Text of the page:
Fitchburg Rides, 2014

In what promises to be the first of many years of this event, I recently attended Fitchburg Rides on June 21st. It featured a vintage bicycle exhibit at the Fitchburg Historical Society, which hosted a similar event last year. There was a bike swap, a display of BMX stunts, even a competition up Fitchburg’s steepest hill, near the old Fitchburg High. This was indeed a very packed day. I packed the Hasselblad, Nikon F3, and Nikon D300. Here are some Hasselblad shots taken with the 150mm, and Ilford Delta 100. Semi-stand developed in 1:100 Rodinal for one hour.

Fully restored Mini-Twinn Schwinn.

Fully restored Mini-Twinn Schwinn.

Another restored classic, the Schwinn Lime-Picker.

Another restored classic, the Schwinn Lime-Picker.

Schwinns were everywhere!

Schwinns were everywhere!

Other bikes really did have that vintage look.

Other bikes really did have that vintage look.

Sharing stories.

Sharing stories.

Colon Cycles

Colon Cycles

Master Schwinn bicycle restorer, Pedro, is interviewed by Fitchburg Access TV.

Master Schwinn bicycle restorer, Pedro, is interviewed by Fitchburg Access TV.

I plan to post more about Pedro when I get up my 35mm negatives He truly is a craftsman.

Memorial Day

Statue that commemorates the battle at the North Bridge, inscribed with verse from Ralph Emerson's Concord Hymn.

Minuteman by Daniel Chester French- statue that commemorates the battle at the North Bridge, inscribed with a verse from Ralph Emerson’s Concord Hymn.

I brought a second roll of film on the recent visit to Concord, a roll of Tri-X. Unfortunately, this roll was a major struggle in the darkroom to load into the tank, with multiple jam ups with the Patterson reel. But I am very happy with two of the surviving shots, timely for this upcoming great American holiday. Once again, the 500c/m, and 150mm Zeiss Sonnar-

Old North Bridge replica that was built in 1956, based on drawings of the bridge built in the 1760s. It was then restored in 2005.

Old North Bridge replica that was built in 1956, based on drawings of the original bridge from the 1760’s. It was then restored in 2005.

 

“By the rude bridge that arched the flood,
Their flag to April’s breeze unfurled,
Here once the embattled farmers stood
And fired the shot heard round the world.” Concord Hymn, Emerson

 

Enjoy this Memorial Day.

More From Concord

Walden Friends Of The Performing Arts

Walden Friends Of The Performing Arts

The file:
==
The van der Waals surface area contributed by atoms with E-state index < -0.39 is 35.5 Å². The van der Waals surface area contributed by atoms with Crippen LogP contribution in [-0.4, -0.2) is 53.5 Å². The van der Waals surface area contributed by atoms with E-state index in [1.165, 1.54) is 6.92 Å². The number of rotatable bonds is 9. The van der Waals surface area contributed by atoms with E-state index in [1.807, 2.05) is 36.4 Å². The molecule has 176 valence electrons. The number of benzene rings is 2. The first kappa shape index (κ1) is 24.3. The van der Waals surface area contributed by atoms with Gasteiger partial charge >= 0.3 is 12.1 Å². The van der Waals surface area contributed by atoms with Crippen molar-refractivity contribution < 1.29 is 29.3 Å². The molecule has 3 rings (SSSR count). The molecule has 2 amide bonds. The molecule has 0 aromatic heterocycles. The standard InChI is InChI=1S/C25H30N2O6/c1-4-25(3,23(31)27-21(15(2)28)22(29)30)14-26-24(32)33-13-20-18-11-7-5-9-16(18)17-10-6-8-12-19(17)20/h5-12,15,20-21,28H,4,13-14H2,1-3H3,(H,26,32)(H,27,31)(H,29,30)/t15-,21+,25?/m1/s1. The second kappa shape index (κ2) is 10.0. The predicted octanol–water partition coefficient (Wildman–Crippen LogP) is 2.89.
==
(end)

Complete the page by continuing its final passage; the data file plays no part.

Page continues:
This town has big history, as well as little, quaint scenes. It really is Hasselblad heaven. Walking around with the camera downtown, it really does not seem to draw as much attention, questions, from other pedestrians. Which made it much easier to find nice shots, focus, and compose. Once again, the nifty 150, and Delta 100.

 

Beautiful windows can be found everywhere in the architecture downtown.

Beautiful windows can be found everywhere in the architecture downtown.

This next shot really surprised me, as my 150 has the Carl Zeiss T* coating, and I use a lens hoot. Despite that, lens flare can still happen-

Flare in the lower right of frame.

Come on up….We’re really nice! Flare in the lower right of frame.

That could also be uneven developing. Still, a cool shot. The amount of detail in the rope and tag is incredible.

Really Great Things!

Really Great Things! Stairway to an antique/gift shop in Concord.

Really Great Things! Stairway to an antique/gift shop in Concord.

This was just too cool of a shot to resist. The amazing thing about walking around downtown Concord with the Hasselblad in this configuration was that the 150mm really is not that much larger, or longer, than the 80mm. It’s not like walking with a D300 and 70-200mm. It was surprisingly compact. And, long enough, yet not insanely so. From the same roll of Delta 100, developed in D-76, 1:1.

Concord architecture is beautiful and timeless. Guessing this does not look that much different than it did in the 1700's.

Concord architecture is beautiful and timeless. Guessing this does not look that much different than it did in the 1700’s.

My window display and reflection obsession always gets in the way-

Deed-Rooted Wisdom

Deep-Rooted Wisdom

There truly are some Really Great Things in Concord!

Concord

Concord is a town in Middlesex County, Massachusetts, in the United States. As of the 2010 census, the town population was 17,668. The United States Census Bureau considers Concord part of Greater Boston. Concord is notable for playing a significant role in American history and literature. – travel.yahoo.com